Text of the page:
Thursday, September 13, 2007

I'm busy building a new Platform

With all the recent talk about diversity and the Platform, I felt compelled to post some pictures of my backyard as well. I took a few photos today, well past the crack of dawn, at a time that I would have liked to wake up (unfortunately, my kids have to be at school at 8).

So what occurred to me is that the most important quality of a platform is that it earns the trust of its users and adopters. For example, trust that the platform will last for a long time, and that it is stable enough to support whatever you want to build on the platform. It may help when the platform is built by a diverse group of people, but diversity is not an end in and of itself. I for my part decided to not rush it, and to pay special attention to stability, which I hope you can see in the pictures.

Those bolts are half an inch thick, and four inches long. Overengineered, you might say, but down at the platform, it is important to set a high bar for anything that goes into the platform. Because we know the platform must not crush under whatever is built on top of it.

So I decided to build all of this myself without any outside contributions. However, I haven't figured out how best to build the roof yet. If you have roofing experience, I would like to know how you did it, and I might accept contributions such as shingles if you have some leftovers.

I almost forgot to talk about the other Platform I am working on. The Platform UI team is always open for contributions, and we are proud to have attracted several non-IBM committers. When I asked why they like being a Platform UI committer, one of the main reasons was that they learn a lot from us, and from just taking part in building a great platform.

If you would like to become a Platform UI committer too, my advice would be to pick one specific area you are interested in rather than scattering your efforts across all of Eclipse. This ensures that you will deal with one or two committers all the time, which helps building trust. (Remember, for platforms, it is all about trust). For example, pick RCP related issues, or editor management, or wizards, etc. Start by watching bugs in Bugzilla, and answering questions on the newsgroups, focused on that one area. This will get the corresponding committer's attention. Write an email to our mailing list with your intent to contribute, or if you are shy, send an email just to me. If we know about you and what you would like to do, we can start sheperding you towards becoming a committer.

I put some time into our wiki pages to lower the barrier. You might want to check out the new how to contribute page which is based on a similar page Brad Reynolds, one of our non-IBM committers, wrote for the data binding framework. To make it easier to find similar pages for other Eclipse projects or project components, I added a how to contribute category.

All of the above mainly applies to individuals who would like to contribute. If you are reading this from a corporate perspective, and you as a company would like to invest in or contribute to the Platform, you are welcome too! Write me an email and my manager will get back to you. ;-)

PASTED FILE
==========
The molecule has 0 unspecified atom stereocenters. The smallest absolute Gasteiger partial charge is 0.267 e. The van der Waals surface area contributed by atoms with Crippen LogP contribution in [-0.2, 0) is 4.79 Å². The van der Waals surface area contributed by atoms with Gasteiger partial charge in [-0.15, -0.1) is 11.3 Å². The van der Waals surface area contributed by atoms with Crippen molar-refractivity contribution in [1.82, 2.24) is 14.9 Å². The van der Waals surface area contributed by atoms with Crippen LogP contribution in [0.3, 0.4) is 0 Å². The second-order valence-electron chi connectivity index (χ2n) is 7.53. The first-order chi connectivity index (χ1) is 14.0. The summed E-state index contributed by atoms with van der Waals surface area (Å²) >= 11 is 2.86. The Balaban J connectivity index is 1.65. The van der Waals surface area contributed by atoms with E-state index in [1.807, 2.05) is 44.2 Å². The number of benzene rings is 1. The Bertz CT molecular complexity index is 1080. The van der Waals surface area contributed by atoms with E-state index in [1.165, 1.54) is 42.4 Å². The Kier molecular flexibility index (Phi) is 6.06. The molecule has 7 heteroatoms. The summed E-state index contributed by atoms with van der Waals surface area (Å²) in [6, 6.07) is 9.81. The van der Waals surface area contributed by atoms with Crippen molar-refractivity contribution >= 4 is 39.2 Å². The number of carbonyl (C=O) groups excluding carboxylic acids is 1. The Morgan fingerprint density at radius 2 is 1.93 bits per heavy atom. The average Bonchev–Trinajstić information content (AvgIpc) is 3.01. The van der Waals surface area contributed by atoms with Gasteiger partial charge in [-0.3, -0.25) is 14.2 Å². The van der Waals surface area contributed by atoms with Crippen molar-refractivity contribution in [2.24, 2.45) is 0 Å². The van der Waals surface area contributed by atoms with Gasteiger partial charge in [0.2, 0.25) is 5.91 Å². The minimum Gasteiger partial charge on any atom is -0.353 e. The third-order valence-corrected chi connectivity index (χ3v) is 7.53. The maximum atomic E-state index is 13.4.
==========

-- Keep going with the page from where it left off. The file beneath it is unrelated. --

Scott Lewis said...

Hi Boris. I appreciate your point about the need for a stable/reliable/well engineered platform, but I think it's a red herring to position project diversity against stability/reliability (as you seem to imply).

True, diversity can/could mean more mistakes/bugs. But it also means more testing, and perhaps shallower bugs. It also means that groupthink is less likely an issue, and further it means more opportunities to use the platform in ways it's creators didn't intend...aka innovation.

So I guess I don't see stability and reliability as an inherent tradeoff with project diversity, rather I see them as compatible system and community-building goals.

Ed Merks said...

Not surprisingly, I like your use of pictures and analogies to real world things. I also think it's reasonable to argue that quality above all things is paramount. Of course the real world is a balancing act and your post makes it clear that diversity is recognized as being of extreme value. And since I know you personally, I know you are pathologically helpful. It's a real joy to do things you know are useful and valuable to others. Of course when other folks help in return, the feeling grows exponentially.

That's what diversity is all about. Working with other awesome people with differing perspectives and backgrounds to arrive at a result where the whole is greater than the sum of its parts. Speaking of which, thanks for helping with 75625! There's a particularly good example of diversity in action...

Boris Bokowski said...

Scott, I did not mean to imply that diversity contradicts stability. I am sorry if my post did not make that clear enough. I agree that they can be compatible, and when they are, it certainly leads to more trust.

Boris Bokowski said...

Ed, thanks a lot for your backyard pictures. I enjoy them every time I read one of your blog entries. This time, it all kind of fell into place after reading the one about the rainbow and diversity.

I hope that the latter part of my post made it clear that we are indeed interested in contributions from others. Unfortunately, people are not exactly lining up for becoming a committer on Platform UI.

Not sure if it is the high bar, or not enough transparency (I hope the wiki pages help!), or just that down at the platform, most of what we do is highly constrained by API compatibility, general stability requirements, etc.

So if you have any concrete suggestions what we can do to attract new committers, let me know.